Understanding Personal Injury Claims
Also known as “tort law,” personal injury is a field of law that helps victims recover after torts, or acts or omissions that give rise to injury or harm to another. Most torts are the result of negligence, so proving negligence is the key to winning any personal injury lawsuit.
To prove negligence, you must show:
- The defendant owed the plaintiff a duty of care
- The defendant breached this duty
- The plaintiff was injured
- The plaintiff’s injury is a result of the defendant’s breach
If you’re unfamiliar with the words, “plaintiff” and “defendant,” you’ll be pleased to know the definitions are easy to understand. The plaintiff is the person who files the lawsuit – usually the injured victim – and the defendant is the person who is being sued (or the alleged wrongdoer).
When you (the plaintiff) are successful in proving negligence, the defendant becomes liable for any damages you suffered as a result. Personal injury claims use monetary damages to balance the scales of justice because they help ensure you do not have to face the consequences of someone else’s tort alone.
Successful personal injury claims end in a settlement or verdict and the awarding of damages. The term “damages” applies not only to the losses you have suffered but also to the compensation you receive to help account for those losses.
You can recover compensation to help with:
- Medical bills
- Missed wages
- Rehabilitative care
- Lost earning potential
- Pain and suffering
- Changes to your quality of life
- And more
In cases of wrongful death, you may also be able to recover damages for funeral and burial expenses. While no amount of money can change what happened, having the right resources can help you take the time you need to grieve and move forward. Additionally, some especially serious personal injury cases include punitive or exemplary damages, which serve to punish the wrongdoer and make an example of them so that others do not repeat their wrongdoings. We pursue maximum compensation in every case we handle.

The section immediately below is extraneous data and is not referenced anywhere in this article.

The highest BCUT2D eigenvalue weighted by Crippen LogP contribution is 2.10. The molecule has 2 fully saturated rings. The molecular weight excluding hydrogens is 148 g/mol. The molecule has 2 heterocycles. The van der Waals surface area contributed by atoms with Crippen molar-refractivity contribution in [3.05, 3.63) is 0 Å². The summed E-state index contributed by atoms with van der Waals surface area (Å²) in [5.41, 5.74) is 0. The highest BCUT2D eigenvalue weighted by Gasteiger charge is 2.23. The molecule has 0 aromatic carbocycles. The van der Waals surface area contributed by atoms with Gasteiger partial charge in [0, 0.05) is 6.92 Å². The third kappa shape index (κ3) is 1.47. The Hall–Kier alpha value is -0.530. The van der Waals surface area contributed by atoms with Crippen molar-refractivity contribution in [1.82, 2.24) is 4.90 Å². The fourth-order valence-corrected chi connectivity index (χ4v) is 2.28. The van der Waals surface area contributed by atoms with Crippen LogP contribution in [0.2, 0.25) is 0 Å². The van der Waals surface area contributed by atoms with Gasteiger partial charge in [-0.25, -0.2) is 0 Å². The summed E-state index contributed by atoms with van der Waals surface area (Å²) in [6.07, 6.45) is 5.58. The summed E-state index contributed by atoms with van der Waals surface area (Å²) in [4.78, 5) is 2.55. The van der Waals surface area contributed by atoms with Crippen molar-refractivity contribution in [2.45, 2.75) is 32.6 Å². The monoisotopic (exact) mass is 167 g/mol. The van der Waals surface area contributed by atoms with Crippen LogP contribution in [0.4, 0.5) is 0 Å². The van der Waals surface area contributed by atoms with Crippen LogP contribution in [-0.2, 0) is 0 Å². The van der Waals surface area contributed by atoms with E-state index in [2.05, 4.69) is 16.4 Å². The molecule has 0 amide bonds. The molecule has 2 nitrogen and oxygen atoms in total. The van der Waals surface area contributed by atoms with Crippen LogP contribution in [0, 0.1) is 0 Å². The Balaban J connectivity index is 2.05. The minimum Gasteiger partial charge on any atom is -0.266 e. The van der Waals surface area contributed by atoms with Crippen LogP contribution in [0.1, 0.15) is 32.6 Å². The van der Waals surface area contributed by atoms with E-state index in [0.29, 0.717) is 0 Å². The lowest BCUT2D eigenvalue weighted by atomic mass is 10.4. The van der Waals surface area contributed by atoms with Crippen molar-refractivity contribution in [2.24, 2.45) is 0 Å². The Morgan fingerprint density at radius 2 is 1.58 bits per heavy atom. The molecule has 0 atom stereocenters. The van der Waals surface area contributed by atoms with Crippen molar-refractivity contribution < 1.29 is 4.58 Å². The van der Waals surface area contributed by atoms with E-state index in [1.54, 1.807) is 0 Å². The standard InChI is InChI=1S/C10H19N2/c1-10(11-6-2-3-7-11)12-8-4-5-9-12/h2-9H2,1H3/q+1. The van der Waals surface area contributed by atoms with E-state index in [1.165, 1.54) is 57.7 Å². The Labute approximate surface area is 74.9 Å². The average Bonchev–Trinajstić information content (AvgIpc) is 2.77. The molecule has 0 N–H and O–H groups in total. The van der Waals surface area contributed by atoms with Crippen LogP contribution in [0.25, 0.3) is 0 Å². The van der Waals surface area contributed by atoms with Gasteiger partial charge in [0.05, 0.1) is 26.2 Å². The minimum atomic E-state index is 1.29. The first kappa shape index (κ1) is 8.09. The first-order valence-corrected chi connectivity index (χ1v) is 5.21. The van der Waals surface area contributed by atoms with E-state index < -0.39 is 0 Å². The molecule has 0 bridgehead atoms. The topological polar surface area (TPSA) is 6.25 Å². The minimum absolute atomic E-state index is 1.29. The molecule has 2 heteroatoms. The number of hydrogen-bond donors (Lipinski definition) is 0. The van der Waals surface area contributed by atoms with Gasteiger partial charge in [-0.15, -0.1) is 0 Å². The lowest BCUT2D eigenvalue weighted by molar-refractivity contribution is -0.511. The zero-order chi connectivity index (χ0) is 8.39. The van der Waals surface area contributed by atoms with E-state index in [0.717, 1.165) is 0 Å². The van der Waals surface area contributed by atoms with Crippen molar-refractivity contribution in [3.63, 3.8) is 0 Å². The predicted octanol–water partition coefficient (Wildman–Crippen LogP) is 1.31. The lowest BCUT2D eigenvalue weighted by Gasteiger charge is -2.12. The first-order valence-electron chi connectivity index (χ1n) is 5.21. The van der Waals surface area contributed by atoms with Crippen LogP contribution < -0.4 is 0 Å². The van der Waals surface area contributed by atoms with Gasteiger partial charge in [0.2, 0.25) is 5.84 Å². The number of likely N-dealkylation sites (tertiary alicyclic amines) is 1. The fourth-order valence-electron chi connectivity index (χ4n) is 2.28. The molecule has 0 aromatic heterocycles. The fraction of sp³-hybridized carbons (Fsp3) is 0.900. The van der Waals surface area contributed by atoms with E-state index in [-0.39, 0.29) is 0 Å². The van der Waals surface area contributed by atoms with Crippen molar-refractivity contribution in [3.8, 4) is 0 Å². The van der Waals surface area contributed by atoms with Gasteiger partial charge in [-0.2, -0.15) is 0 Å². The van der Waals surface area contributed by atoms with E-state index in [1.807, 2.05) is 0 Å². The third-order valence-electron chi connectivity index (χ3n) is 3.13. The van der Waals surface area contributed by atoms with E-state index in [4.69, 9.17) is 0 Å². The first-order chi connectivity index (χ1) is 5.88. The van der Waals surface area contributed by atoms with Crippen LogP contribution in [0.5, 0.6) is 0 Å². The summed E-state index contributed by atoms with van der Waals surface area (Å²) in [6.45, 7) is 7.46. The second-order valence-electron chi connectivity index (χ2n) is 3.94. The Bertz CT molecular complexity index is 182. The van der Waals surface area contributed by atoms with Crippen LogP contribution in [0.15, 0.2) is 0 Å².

How Long Do I Have to File?
According to Georgia Code § 9-3-33, you have two (2) years from the date of your accident or injury to file a claim. This is known as the statute of limitations, and you must adhere to it if you want to protect your right to file a lawsuit. If you try to file past the deadline, the defendant can have your lawsuit thrown out and you can lose your right to legal action entirely.
Although 2 years may seem like a lot of time, it passes quickly, which is why we encourage you to reach out as soon as possible after your accident. The sooner you contact an attorney, the stronger your case will be, as more evidence may be available immediately after an accident than after 1 or more years have passed. For example, consider a car accident – if we interview witnesses soon after the accident, they will be easier to contact and locate and their memories will be more reliable. Even if you’re unsure about filing, our attorney can help you make the decision that works best for your case – well within the statute of limitations.